Chickpeas are not the only beans that can help manage blood sugar. Other beans, including pinto, kidney and black beans, also have similar effects. Justine Chan, a certified diabetes educator and registered dietitian based in Toronto, says that beans and legumes are excellent for managing diabetes. Research suggests that beans should be cooled after being cooked to increase their resistant starch content. She explains that beans are good for the gut and can be used to feed your good bacteria. Beans also contain soluble fiber which can slow down digestion and lower LDL cholesterol.

7. Oatmeal

Palinski-Wade states that rolling oats are a great addition to your diet when you’re trying to balance blood sugar. She says that whole grains such as oat beta glucan and resistant starch have the potential to improve gut health, balance blood sugar, and lower unhealthy LDL cholesterol. According to a 2021 meta analysis in the European Journal of Clinical Nutrition, consuming oat beta glucans decreases blood sugar and insulin responses to a carbohydrate-containing meal in people with or without diabetes.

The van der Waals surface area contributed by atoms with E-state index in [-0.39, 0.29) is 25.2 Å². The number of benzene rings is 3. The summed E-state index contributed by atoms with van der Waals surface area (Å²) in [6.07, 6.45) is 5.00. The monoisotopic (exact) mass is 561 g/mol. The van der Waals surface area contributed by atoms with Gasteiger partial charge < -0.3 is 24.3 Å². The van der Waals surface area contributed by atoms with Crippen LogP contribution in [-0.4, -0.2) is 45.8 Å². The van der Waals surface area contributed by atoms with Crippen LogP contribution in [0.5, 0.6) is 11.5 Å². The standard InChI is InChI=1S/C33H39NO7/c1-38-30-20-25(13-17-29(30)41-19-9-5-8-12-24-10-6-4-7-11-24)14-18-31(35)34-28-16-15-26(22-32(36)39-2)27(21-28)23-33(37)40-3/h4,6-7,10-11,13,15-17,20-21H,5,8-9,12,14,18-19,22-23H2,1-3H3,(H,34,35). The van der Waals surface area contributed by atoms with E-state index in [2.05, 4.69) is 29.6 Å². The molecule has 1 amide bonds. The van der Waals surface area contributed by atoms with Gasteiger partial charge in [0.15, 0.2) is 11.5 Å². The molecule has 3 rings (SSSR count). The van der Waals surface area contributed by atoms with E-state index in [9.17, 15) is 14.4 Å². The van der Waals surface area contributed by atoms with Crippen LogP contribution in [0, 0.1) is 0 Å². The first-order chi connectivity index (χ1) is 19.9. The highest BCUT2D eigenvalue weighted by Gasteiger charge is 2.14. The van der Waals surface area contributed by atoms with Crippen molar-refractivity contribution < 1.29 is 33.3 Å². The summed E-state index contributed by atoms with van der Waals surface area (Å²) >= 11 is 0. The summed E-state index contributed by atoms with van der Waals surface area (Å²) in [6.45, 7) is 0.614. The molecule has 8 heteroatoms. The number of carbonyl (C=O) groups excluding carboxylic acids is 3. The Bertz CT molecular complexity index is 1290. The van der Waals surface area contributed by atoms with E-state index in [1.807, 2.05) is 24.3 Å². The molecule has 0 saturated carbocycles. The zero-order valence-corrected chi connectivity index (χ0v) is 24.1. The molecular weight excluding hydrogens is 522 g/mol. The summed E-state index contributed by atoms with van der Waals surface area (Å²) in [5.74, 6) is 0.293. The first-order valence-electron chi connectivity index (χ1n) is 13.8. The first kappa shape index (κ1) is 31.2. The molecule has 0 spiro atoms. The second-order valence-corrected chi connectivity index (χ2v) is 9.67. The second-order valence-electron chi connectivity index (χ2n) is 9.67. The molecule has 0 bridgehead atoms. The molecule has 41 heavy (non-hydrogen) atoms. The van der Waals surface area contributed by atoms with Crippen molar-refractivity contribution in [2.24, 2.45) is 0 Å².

8. Chia Seeds

Sprinkle some seeds on top! Sheth states that chia seeds are rich in fiber and a good source of plant-based omega-3 oils. They also contain some protein. Because of their slower digestion rate, chia seeds contain soluble fiber that can lower blood sugar. You may feel fuller for longer if you combine fat, protein, and fiber.

Chia seeds can be used in a variety of ways. You can either stir them into your breakfast oatmeal or yogurt or add a teaspoon to your salad.

9. Broccoli

Nonstarchy vegetables are recommended by dietitians to increase the nutritional and fiber content of your food. Sheth believes broccoli is a great choice of non-starchy vegetables. She says, “It provides nutrients like magnesium, vitamin C as well as plant compounds like sulforaphane.” Sulforaphane, a compound found in cruciferous veggies like broccoli, has potential cancer-protecting qualities. A broccoli-and-chicken stir fry, sauteed broccoli with salmon, or some broccoli florets dipped into hummus are all good options. These broccoli recipes will make you reconsider your view of the vegetable.